Tuesday 31 January 2012

SCIENCE FICTION REVIEW: Dark Eden - Chris Beckett

Release Date: 19/01/11


"You live in Eden. You are a member of the Family, one of 532 descendants of Angela and Tommy. You shelter beneath the light and warmth of the Forest's lantern trees, hunting woollybuck and harvesting tree candy. Beyond the forest lie the treeless mountains of the Snowy Dark and a cold so bitter and a night so profound that no man has ever crossed it. The Oldest among you recount legends of a world where light came from the sky, where men and women made boats that could cross between worlds. One day, the Oldest say, they will come back for you. You live in Eden. You are a member of the Family, one of 532 descendants of two marooned explorers. You huddle, slowly starving, beneath the light and warmth of geothermal trees, confined to one barely habitable valley of a startlingly alien, sunless world. After 163 years and six generations of incestuous inbreeding, the Family is riddled with deformity and feeblemindedness. Your culture is a infantile stew of half-remembered fact and devolved ritual that stifles innovation and punishes independent thought. You are John Redlantern. You will break the laws of Eden, shatter the Family and change history. You will be the first to abandon hope, the first to abandon the old ways, the first to kill another, the first to venture in to the Dark, and the first to discover the truth about Eden."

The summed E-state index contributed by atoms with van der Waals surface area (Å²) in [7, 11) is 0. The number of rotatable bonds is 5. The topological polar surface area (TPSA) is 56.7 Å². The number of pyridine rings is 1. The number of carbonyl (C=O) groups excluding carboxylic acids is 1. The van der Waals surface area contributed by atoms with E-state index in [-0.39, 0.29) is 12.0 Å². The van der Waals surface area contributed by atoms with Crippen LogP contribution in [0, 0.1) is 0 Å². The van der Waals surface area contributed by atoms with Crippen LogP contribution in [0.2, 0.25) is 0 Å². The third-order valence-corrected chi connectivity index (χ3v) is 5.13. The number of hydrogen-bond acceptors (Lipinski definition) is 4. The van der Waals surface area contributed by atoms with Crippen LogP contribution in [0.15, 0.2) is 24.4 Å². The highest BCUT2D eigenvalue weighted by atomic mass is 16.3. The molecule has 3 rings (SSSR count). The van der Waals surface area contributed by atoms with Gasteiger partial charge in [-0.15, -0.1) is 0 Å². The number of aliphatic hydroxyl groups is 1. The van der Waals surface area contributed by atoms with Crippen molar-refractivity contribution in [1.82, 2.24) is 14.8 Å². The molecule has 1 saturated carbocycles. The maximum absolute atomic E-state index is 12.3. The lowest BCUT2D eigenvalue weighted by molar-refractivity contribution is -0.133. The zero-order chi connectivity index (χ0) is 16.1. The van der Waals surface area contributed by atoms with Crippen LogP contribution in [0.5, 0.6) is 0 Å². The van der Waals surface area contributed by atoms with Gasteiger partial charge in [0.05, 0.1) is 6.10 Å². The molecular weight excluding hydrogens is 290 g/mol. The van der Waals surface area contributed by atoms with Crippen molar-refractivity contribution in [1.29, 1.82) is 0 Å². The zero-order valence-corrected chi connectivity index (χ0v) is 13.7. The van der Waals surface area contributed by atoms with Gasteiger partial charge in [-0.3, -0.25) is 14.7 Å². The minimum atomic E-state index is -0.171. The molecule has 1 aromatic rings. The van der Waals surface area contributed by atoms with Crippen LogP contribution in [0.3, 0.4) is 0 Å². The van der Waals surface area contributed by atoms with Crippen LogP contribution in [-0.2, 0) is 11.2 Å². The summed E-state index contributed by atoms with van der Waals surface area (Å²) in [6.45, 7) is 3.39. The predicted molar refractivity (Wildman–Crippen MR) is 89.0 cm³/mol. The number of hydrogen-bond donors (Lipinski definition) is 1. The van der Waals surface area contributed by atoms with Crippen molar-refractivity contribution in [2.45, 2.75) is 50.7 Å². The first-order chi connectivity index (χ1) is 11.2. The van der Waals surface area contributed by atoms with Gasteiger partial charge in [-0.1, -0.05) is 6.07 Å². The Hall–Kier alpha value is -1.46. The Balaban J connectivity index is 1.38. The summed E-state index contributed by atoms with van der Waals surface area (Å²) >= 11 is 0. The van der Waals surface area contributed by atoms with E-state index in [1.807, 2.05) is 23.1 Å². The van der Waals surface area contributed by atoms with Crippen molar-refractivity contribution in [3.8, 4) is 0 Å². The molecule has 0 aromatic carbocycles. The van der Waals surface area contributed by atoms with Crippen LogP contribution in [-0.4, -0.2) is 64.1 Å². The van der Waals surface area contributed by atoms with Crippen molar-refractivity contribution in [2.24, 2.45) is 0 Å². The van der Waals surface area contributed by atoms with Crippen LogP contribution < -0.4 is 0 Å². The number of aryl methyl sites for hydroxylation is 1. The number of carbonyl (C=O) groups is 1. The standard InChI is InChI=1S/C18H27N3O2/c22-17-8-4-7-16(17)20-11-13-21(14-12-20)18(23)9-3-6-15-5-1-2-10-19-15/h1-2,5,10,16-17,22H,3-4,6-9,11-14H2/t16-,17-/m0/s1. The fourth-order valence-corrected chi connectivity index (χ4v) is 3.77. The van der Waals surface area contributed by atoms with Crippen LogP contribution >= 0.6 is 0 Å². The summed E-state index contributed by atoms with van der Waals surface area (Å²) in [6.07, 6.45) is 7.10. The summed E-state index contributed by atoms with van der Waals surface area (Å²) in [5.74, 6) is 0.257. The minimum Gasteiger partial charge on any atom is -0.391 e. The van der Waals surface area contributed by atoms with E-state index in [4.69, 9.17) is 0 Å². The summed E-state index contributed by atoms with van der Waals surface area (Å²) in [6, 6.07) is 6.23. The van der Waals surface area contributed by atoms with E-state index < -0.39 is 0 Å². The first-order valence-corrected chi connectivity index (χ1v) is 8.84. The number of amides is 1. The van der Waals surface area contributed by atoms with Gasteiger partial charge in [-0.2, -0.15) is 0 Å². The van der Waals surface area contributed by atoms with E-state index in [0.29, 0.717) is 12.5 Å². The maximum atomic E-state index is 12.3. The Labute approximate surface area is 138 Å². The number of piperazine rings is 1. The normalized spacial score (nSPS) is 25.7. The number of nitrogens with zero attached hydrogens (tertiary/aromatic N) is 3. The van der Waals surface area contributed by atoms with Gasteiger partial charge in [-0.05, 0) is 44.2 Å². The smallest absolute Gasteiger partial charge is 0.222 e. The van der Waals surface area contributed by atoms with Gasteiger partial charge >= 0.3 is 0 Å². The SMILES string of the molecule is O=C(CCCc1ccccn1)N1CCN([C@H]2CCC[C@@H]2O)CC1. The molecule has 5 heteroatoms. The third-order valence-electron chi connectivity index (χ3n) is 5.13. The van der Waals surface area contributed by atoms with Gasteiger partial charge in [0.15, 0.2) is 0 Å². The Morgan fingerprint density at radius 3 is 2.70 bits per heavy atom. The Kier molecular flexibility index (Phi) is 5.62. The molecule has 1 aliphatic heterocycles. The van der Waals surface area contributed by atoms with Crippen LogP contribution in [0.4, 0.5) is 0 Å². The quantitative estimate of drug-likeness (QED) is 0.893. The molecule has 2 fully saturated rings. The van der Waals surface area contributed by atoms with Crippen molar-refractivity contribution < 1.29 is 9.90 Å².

Corvus is one of those publishers that always brings something to the fore that not only hits the readers desires for their genres of choice but generates questions in the way that the title is presented. Having previously enjoyed Chris’ writing in The Holy Machine, I was more than intrigued to see what he’d present with this new story.

Its one of thought, one that requires the reader to look through the eyes of the characters within and also gives them a chance to understand as well as get to know them on not only a personal level but how their own society sees them. It’s clever, it something that really generates depth and of course when you add the struggles and pitfalls associated with a survival situation, it’s a story that really does grab you from the first page to the last.

Finally add to this an authorly voice that is not only authoritative but one that guides you by an unseen hand and it’s a tale that will stay with you after the final page is turned. Great stuff.

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